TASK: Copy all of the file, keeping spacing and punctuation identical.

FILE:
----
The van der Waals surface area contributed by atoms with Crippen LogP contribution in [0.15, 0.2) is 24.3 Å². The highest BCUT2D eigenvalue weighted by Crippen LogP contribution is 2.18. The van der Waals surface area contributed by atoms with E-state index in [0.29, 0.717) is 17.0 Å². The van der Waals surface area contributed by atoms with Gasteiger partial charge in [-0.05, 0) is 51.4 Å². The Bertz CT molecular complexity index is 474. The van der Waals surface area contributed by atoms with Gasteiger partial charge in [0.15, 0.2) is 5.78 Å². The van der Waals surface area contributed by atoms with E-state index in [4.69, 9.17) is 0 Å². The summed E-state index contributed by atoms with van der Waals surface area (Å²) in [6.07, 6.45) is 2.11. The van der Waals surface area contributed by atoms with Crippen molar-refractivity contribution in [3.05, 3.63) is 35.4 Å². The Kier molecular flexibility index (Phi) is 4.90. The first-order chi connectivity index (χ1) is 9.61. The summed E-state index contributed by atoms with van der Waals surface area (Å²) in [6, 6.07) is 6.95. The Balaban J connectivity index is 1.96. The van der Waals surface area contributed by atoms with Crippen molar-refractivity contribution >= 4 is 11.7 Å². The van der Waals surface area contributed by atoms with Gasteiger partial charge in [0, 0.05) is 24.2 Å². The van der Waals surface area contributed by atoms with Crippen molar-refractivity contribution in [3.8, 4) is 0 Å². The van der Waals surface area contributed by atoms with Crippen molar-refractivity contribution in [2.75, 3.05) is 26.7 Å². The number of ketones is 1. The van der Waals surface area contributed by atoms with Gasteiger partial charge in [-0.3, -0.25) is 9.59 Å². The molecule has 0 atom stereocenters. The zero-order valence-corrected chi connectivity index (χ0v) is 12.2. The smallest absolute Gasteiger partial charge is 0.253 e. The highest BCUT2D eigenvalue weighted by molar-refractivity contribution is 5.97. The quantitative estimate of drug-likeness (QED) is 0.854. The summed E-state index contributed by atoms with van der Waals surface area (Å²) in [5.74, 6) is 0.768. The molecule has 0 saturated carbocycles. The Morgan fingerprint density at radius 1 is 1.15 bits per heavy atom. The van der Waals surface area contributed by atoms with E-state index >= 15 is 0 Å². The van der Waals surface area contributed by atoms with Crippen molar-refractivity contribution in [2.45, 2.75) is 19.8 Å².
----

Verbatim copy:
The van der Waals surface area contributed by atoms with Crippen LogP contribution in [0.15, 0.2) is 24.3 Å². The highest BCUT2D eigenvalue weighted by Crippen LogP contribution is 2.18. The van der Waals surface area contributed by atoms with E-state index in [0.29, 0.717) is 17.0 Å². The van der Waals surface area contributed by atoms with Gasteiger partial charge in [-0.05, 0) is 51.4 Å². The Bertz CT molecular complexity index is 474. The van der Waals surface area contributed by atoms with Gasteiger partial charge in [0.15, 0.2) is 5.78 Å². The van der Waals surface area contributed by atoms with E-state index in [4.69, 9.17) is 0 Å². The summed E-state index contributed by atoms with van der Waals surface area (Å²) in [6.07, 6.45) is 2.11. The van der Waals surface area contributed by atoms with Crippen molar-refractivity contribution in [3.05, 3.63) is 35.4 Å². The Kier molecular flexibility index (Phi) is 4.90. The first-order chi connectivity index (χ1) is 9.61. The summed E-state index contributed by atoms with van der Waals surface area (Å²) in [6, 6.07) is 6.95. The Balaban J connectivity index is 1.96. The van der Waals surface area contributed by atoms with Crippen molar-refractivity contribution >= 4 is 11.7 Å². The van der Waals surface area contributed by atoms with Gasteiger partial charge in [0, 0.05) is 24.2 Å². The van der Waals surface area contributed by atoms with Crippen molar-refractivity contribution in [3.8, 4) is 0 Å². The van der Waals surface area contributed by atoms with Crippen molar-refractivity contribution in [2.75, 3.05) is 26.7 Å². The number of ketones is 1. The van der Waals surface area contributed by atoms with Gasteiger partial charge in [-0.3, -0.25) is 9.59 Å². The molecule has 0 atom stereocenters. The zero-order valence-corrected chi connectivity index (χ0v) is 12.2. The smallest absolute Gasteiger partial charge is 0.253 e. The highest BCUT2D eigenvalue weighted by molar-refractivity contribution is 5.97. The quantitative estimate of drug-likeness (QED) is 0.854. The summed E-state index contributed by atoms with van der Waals surface area (Å²) in [5.74, 6) is 0.768. The molecule has 0 saturated carbocycles. The Morgan fingerprint density at radius 1 is 1.15 bits per heavy atom. The van der Waals surface area contributed by atoms with E-state index >= 15 is 0 Å². The van der Waals surface area contributed by atoms with Crippen molar-refractivity contribution in [2.45, 2.75) is 19.8 Å².